Blending music & nature at Lake Tahoe Music Festival

By Jenn Sheridan  ·

 

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Bring a picnic a chair and a bottle of wine and prepare to enjoy an evening with the 20-piece Academy Orchestra during the Lake Tahoe Music Festival from July 22 to 26 at five scenic venues around Tahoe. This is the second year that Lake Tahoe Music Festival has returned to the area after a two-year hiatus.

The festival began in 2007 with regional orchestra and choruses performing with the sun setting over Lake Tahoe as a backdrop. It quickly grew into a highly anticipated annual event with headliners including Huey Lewis, Wynonna Judd and Blues Travler. However, in 2011, small attendance numbers and a lack of funding forced the Lake Tahoe Music Festival to shut its doors.

“A lot of people shared concerns about the lack of a music festival,” said Marcelyn Cohune, who currently produces the Lake Tahoe Music Festival. “We decided to start small and go back to the original idea focusing on orchestra and classical music.”

Director Timm Rolek held auditions for young musicians across the country and selected 20 talented players to join the Academy Orchestra for five nights of performances. The chosen artists come from a variety of backgrounds including Ivo Bokulić, who is an active freelance musician in the Bay Area and beyond, performing with groups such as the San José Chamber Orchestra, Reno Philharmonic, Merced Symphony, Music in the Mountains, Stanford Philharmonic, Opera Parallèle and One Found Sound. Violinist Emily Botel studied at the Cleveland Institute of Music and the San Francisco Conservatory of Music. Botel is a founding member of the unconducted chamber orchestra, One Found Sound, and the baroque ensemble, MUSA, and David Ross, the principal flutist of New Vintage Baroque, a period-instrument chamber ensemble in NYC that commissions new works for its concerts.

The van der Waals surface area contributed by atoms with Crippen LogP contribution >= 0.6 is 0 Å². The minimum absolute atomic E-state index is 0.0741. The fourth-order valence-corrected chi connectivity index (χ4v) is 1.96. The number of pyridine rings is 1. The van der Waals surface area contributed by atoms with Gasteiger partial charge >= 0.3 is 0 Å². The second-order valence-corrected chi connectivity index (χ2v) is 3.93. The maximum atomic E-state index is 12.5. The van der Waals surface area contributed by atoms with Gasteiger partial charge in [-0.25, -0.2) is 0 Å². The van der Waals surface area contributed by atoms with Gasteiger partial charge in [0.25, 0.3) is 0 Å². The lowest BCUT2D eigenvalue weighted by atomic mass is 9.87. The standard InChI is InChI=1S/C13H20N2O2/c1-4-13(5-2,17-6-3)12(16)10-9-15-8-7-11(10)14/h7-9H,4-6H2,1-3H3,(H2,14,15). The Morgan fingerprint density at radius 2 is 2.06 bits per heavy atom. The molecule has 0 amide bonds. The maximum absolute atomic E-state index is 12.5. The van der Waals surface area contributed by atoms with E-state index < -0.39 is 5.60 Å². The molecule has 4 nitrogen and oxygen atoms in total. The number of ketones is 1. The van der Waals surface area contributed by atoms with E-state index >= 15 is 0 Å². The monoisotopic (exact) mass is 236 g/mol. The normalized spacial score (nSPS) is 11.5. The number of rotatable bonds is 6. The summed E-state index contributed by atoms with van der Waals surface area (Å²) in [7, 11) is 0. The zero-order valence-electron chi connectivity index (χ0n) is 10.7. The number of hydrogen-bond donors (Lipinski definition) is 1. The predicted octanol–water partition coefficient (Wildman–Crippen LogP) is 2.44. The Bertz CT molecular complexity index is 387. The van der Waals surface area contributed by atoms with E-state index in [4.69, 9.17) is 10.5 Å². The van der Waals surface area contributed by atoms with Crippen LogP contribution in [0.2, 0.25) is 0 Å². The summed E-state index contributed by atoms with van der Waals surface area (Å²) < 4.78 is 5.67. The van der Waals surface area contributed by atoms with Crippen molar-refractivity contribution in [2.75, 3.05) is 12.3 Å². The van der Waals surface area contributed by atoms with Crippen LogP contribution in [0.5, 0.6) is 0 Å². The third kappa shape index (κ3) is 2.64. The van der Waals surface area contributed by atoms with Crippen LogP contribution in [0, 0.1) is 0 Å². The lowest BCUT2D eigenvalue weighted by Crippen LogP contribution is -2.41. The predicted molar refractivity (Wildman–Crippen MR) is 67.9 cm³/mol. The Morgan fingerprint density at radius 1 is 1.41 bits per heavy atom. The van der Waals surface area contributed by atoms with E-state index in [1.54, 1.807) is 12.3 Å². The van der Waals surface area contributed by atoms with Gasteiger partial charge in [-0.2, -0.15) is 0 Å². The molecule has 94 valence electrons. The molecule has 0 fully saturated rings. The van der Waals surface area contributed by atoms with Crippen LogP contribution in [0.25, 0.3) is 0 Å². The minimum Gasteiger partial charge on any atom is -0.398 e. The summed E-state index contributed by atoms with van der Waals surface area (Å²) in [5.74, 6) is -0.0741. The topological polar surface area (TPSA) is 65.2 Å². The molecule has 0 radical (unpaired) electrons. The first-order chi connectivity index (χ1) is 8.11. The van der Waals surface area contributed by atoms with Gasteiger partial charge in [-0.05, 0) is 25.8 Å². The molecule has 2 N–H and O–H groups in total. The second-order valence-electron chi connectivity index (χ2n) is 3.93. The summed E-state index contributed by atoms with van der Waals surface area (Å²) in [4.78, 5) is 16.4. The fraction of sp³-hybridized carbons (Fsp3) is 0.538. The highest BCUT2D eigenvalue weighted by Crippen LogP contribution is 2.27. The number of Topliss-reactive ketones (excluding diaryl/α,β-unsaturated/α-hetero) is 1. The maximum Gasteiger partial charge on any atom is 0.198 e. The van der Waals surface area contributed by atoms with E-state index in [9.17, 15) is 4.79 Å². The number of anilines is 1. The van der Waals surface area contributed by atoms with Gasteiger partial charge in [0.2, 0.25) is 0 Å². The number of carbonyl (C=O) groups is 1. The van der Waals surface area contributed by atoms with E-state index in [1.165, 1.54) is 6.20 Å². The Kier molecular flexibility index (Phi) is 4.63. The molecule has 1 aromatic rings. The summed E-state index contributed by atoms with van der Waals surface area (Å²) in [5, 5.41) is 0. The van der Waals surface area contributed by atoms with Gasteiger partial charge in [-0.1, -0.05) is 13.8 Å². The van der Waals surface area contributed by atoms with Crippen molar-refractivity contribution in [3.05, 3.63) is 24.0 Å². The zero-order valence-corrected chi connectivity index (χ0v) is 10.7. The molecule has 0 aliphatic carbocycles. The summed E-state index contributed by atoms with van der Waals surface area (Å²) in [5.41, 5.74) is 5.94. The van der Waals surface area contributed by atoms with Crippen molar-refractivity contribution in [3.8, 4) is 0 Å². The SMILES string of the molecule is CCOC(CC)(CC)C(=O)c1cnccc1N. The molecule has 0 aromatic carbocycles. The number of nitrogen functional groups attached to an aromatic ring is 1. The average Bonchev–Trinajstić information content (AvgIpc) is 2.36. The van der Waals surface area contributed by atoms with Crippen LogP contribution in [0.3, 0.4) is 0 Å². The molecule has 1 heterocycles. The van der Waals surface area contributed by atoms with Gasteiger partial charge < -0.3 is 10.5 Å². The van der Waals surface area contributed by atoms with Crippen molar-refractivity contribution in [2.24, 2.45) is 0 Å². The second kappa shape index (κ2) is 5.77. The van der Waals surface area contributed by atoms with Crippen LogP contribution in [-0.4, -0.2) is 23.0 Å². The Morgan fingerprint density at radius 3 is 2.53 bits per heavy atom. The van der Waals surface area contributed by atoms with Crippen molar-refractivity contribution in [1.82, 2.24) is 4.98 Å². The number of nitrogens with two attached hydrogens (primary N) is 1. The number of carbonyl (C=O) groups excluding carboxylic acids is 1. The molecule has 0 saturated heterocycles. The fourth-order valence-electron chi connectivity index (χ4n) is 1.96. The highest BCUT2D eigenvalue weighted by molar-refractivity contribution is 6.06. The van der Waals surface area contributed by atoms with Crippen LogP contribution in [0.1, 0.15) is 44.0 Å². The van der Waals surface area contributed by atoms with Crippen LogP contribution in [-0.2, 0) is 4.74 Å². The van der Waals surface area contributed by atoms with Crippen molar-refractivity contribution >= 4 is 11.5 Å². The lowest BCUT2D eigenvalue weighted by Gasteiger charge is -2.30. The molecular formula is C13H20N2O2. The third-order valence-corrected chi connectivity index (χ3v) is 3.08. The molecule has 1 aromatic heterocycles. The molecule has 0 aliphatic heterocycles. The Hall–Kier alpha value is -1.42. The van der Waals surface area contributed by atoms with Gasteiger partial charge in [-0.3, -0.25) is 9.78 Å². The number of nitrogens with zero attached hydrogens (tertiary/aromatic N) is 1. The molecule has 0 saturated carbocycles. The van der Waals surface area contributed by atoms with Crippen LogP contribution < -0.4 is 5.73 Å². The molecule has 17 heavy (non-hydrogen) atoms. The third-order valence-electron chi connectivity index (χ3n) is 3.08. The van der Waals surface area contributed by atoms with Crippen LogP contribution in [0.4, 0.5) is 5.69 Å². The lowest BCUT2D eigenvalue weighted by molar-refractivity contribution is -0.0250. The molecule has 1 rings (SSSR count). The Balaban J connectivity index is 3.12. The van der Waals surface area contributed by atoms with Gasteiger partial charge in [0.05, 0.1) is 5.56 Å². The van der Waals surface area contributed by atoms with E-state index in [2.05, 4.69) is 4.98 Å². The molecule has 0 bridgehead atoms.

Musicians spend the week at Granlibakken and work with specially chosen soloists in Tahoe to perform. This year, Micheal Sutton, a violinist who has been a member of the Minnesota Orchestra for 18 years, takes the honors. Five performances take place throughout the week at several scenic venues.

“We choose venues that have been popular in the past,” said Cohune. “We want venues that blend nature with the music.” Sugar Pine Point State Park has always been a popular setting for the Lake Tahoe Music Festival and continued to be one of the venues on July 23.

For the last three nights of the festival, bring a picnic and relax on the lawn at the West Shore cafe on July 24 for an evening with soloist Sutton and the Academy Orchestra or head to Schaffer’s Mill Club on July 25 for dinner and wine while being serenaded by the orchestra at the 2014 HGTV Dream Home. The final show takes place on July 26 at Skylandia Beach, a new venue for the Lake Tahoe Music Festival. Enjoy the sunset over the lake while listening to the music of Strauss, d’Indy, Roussel and Schoenberg.

“The festival needs the support of the community to continue,” Cohune said. Currently, festival planners work on a year-to-year basis to see if there is an interest. “Last year’s event was successful and well attended,” she said.

 

Picnics are welcome, and guests may bring low back chairs or blankets for seating. Tickets will be available at the gate while supplies last for cash or check only. For more information, visit tahoemusic.org. To purchase tickets, visit activitytickets.com.

 

July 24 | 6:30 p.m.; gates open at 5 p.m.
$20 | Free 12 and younger
West Shore | Homewood, Calif.

July 25 | 6:30 p.m.; gates open at 5 p.m.
$50 includes dinner and wine
Schaffer’s Mill Golf and Lake Club | Truckee, Calif.

July 26 | 6:30 p.m.; gates open at 5 p.m.
$20 | Free 12 and younger
Skylandia Park | Tahoe City, Calif